I'm Terribly Sorry, Mr. Hartzburger


“I’m terribly sorry, Mr. Hartzburger.”

Stewart could swear he saw sweat glistening from the vellus hair on her earlobe.

For all the Adonis figures Stewart had drawn, all the rippling pectorals of warriors and contoured abs of maidens, he loved the rare opportunities he had to draw ears.

“It’s okay, Sandra, it’s not your fault.”

Gloria Hartzburger expected her husband to be calm and polite, but his voice didn’t really sound like him.

Gloria raised her right leg and placed her stiletto heel against the wall of the old theater. She felt like donkey kicking it, but the snafu certainly wasn’t the building’s fault, nor the fault of the people who had recently renovated it.

“You’re sure you won’t allow some of our staff to lift you onto the stage?”

Gloria sucked angry air through her teeth.

“ No, thank you, Sandra, Stewart said. “My wife will walk up and accept the award on my behalf. I’m sure we can pose for pictures in the lobby.”

Sandra, the stage manager for the awards show, exhaled in relief far too much for Gloria Hartzburger’s liking.

“My husband is being accommodating, Sandra, but the Port Kowalski Arts Council is not out of the woods on this one. It’s an outrage. Let your people know that.”

Sandra gave a nervous little bow, her event walkie talkie crackled and she ran up the five stairs to the stage and disappeared behind the curtain.

Stewart swung his wheelchair to face his wife.

“As pissed as I am, Glory, she seems really overworked on this thing. They have that Flint City Choir performing. That’s like 80 kids.”

“You’re the Lifetime Achievement Award winner and they didn’t make the gawddamn stage accessible, Stewart. And, oh, your wife is standing right here, maybe you should ask her if she wants to walk out in front of 250 people and sweetly accept your award.”

Stewart spun the chair like he was sixteen, with a huge, I-just-caught-a-trophy-fish smile on his face.

“I didn’t ask you, darling, because I’m not going to ask you. You most certainly are welcome to accept the award for me, I don’t mind. But I just said that to the young woman. That’s not what I have in mind at all.”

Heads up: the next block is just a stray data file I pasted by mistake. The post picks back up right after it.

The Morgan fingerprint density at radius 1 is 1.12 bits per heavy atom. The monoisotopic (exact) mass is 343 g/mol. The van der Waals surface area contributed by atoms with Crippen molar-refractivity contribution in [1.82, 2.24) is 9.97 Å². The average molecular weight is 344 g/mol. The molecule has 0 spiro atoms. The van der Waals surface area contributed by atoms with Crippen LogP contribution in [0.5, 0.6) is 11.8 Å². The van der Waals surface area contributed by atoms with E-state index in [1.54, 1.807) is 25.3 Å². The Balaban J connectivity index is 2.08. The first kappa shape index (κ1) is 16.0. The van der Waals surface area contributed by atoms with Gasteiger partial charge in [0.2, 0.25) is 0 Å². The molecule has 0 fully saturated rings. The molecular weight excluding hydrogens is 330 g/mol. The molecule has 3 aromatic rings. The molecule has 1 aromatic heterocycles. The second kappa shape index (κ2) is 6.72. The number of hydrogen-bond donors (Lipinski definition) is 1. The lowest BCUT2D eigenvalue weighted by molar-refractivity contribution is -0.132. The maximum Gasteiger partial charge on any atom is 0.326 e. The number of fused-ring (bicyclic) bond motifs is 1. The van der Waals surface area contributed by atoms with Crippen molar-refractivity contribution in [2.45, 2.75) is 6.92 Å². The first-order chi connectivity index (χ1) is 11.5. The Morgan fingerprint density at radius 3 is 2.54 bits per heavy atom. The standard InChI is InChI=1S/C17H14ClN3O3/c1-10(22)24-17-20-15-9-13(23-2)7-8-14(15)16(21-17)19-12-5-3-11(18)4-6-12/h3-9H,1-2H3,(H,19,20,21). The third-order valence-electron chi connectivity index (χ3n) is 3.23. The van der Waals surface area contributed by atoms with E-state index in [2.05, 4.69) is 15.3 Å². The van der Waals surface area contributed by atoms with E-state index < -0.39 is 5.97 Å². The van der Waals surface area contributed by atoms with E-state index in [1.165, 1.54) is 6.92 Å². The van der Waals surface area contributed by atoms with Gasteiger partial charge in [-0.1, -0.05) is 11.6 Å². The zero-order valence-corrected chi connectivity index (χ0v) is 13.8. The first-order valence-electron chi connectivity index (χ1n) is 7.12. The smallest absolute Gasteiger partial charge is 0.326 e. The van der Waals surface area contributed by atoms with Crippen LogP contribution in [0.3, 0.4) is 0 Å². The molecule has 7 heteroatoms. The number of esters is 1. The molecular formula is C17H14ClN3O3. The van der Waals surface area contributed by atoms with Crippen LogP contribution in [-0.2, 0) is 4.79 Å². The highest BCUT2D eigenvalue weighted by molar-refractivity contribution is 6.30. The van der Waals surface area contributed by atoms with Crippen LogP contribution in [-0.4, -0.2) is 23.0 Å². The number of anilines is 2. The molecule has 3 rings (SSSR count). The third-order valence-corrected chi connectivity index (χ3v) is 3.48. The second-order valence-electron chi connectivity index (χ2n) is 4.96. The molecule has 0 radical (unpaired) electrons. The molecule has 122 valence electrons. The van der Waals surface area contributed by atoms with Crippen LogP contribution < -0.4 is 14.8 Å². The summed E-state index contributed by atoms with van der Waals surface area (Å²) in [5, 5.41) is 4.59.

Gloria was still frothing.

“All the nerds bought tickets to this event because of you, Stewart. You illustrated all their favorite book covers. You think anyone gives a squirrel’s balls about the Glass Blower of the Year or Miss Papier Mache? No, Stewart, the whole damn theater is full of nineteen-year-old sword and elf dorks here to see Stewart Fucking Hartzburger.”

Stewart’s smile didn’t wane. If anything, it grew.

“They’re gonna see me.”

Gloria knelt. She was loathe to kneel in front of her husband under most circumstances, but as she bent in Stewart knew she was doing it so she could whisper.

What came from her mouth, next to Stewart’s head was far more growl than whisper. The sound would have been at home in the throat of one of the demonic mythical beasts in the books for which Stewart did front and back cover illustrations.

“My darling, you are not going to call DaVaughn and have him arrange a portable chair lift on your dime. No. No. No. Tell these thoughtless assholes that they can spring for one.

Stewart reached through his wife’s hair and nuzzled into her ear.

“Nothing like that, luscious. I promise. Please trust me.”

Gloria stood. Her husband had dispensed with the smile and looked serious. Not nearly as enraged as she felt, but serious.